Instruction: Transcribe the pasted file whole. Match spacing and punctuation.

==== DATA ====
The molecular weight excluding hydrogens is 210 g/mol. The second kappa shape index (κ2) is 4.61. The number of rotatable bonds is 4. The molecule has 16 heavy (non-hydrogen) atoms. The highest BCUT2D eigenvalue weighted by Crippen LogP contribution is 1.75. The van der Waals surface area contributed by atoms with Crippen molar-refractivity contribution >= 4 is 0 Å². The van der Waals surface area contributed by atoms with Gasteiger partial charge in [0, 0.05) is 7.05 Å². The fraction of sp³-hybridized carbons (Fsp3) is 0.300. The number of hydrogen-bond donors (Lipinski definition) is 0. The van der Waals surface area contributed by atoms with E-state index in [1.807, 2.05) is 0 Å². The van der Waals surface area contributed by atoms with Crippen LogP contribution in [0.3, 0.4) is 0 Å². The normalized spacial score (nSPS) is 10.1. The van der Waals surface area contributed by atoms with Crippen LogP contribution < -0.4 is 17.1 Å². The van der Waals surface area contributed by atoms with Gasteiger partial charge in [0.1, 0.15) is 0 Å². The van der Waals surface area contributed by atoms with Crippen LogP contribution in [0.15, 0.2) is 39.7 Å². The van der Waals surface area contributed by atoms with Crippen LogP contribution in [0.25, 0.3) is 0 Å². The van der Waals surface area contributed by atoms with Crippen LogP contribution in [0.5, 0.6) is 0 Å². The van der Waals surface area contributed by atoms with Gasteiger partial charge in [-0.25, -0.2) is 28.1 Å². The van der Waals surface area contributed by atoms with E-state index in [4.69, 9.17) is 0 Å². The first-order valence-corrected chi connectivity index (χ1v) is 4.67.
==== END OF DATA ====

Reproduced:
The molecular weight excluding hydrogens is 210 g/mol. The second kappa shape index (κ2) is 4.61. The number of rotatable bonds is 4. The molecule has 16 heavy (non-hydrogen) atoms. The highest BCUT2D eigenvalue weighted by Crippen LogP contribution is 1.75. The van der Waals surface area contributed by atoms with Crippen molar-refractivity contribution >= 4 is 0 Å². The van der Waals surface area contributed by atoms with Gasteiger partial charge in [0, 0.05) is 7.05 Å². The fraction of sp³-hybridized carbons (Fsp3) is 0.300. The number of hydrogen-bond donors (Lipinski definition) is 0. The van der Waals surface area contributed by atoms with E-state index in [1.807, 2.05) is 0 Å². The van der Waals surface area contributed by atoms with Crippen LogP contribution in [0.3, 0.4) is 0 Å². The normalized spacial score (nSPS) is 10.1. The van der Waals surface area contributed by atoms with Crippen LogP contribution < -0.4 is 17.1 Å². The van der Waals surface area contributed by atoms with Gasteiger partial charge in [0.1, 0.15) is 0 Å². The van der Waals surface area contributed by atoms with Crippen LogP contribution in [0.15, 0.2) is 39.7 Å². The van der Waals surface area contributed by atoms with Crippen LogP contribution in [0.25, 0.3) is 0 Å². The van der Waals surface area contributed by atoms with Crippen LogP contribution in [0.5, 0.6) is 0 Å². The van der Waals surface area contributed by atoms with Gasteiger partial charge in [-0.25, -0.2) is 28.1 Å². The van der Waals surface area contributed by atoms with E-state index in [4.69, 9.17) is 0 Å². The first-order valence-corrected chi connectivity index (χ1v) is 4.67.